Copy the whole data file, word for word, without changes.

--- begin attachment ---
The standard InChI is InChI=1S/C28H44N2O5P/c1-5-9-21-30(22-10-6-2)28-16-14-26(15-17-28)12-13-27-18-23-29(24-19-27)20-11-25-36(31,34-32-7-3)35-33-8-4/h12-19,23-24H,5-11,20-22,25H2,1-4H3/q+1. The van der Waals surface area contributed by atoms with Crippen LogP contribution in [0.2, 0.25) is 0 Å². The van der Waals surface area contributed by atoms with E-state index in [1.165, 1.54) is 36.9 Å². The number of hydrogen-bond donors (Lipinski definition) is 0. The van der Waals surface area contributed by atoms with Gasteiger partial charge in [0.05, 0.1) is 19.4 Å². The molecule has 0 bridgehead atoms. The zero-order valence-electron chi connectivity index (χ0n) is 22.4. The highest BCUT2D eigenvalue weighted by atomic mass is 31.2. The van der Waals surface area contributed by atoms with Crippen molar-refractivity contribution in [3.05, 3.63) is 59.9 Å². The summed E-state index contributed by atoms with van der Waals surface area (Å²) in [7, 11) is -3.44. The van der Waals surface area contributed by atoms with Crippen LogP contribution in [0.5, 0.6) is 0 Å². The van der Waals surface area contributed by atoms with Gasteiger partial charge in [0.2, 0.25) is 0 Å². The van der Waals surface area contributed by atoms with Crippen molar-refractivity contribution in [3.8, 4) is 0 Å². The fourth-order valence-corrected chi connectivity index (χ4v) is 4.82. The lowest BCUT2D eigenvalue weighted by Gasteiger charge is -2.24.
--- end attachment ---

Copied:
The standard InChI is InChI=1S/C28H44N2O5P/c1-5-9-21-30(22-10-6-2)28-16-14-26(15-17-28)12-13-27-18-23-29(24-19-27)20-11-25-36(31,34-32-7-3)35-33-8-4/h12-19,23-24H,5-11,20-22,25H2,1-4H3/q+1. The van der Waals surface area contributed by atoms with Crippen LogP contribution in [0.2, 0.25) is 0 Å². The van der Waals surface area contributed by atoms with E-state index in [1.165, 1.54) is 36.9 Å². The number of hydrogen-bond donors (Lipinski definition) is 0. The van der Waals surface area contributed by atoms with Gasteiger partial charge in [0.05, 0.1) is 19.4 Å². The molecule has 0 bridgehead atoms. The zero-order valence-electron chi connectivity index (χ0n) is 22.4. The highest BCUT2D eigenvalue weighted by atomic mass is 31.2. The van der Waals surface area contributed by atoms with Crippen molar-refractivity contribution in [3.05, 3.63) is 59.9 Å². The summed E-state index contributed by atoms with van der Waals surface area (Å²) in [7, 11) is -3.44. The van der Waals surface area contributed by atoms with Crippen LogP contribution in [0.5, 0.6) is 0 Å². The van der Waals surface area contributed by atoms with Gasteiger partial charge in [0.2, 0.25) is 0 Å². The van der Waals surface area contributed by atoms with Crippen molar-refractivity contribution in [3.8, 4) is 0 Å². The fourth-order valence-corrected chi connectivity index (χ4v) is 4.82. The lowest BCUT2D eigenvalue weighted by Gasteiger charge is -2.24.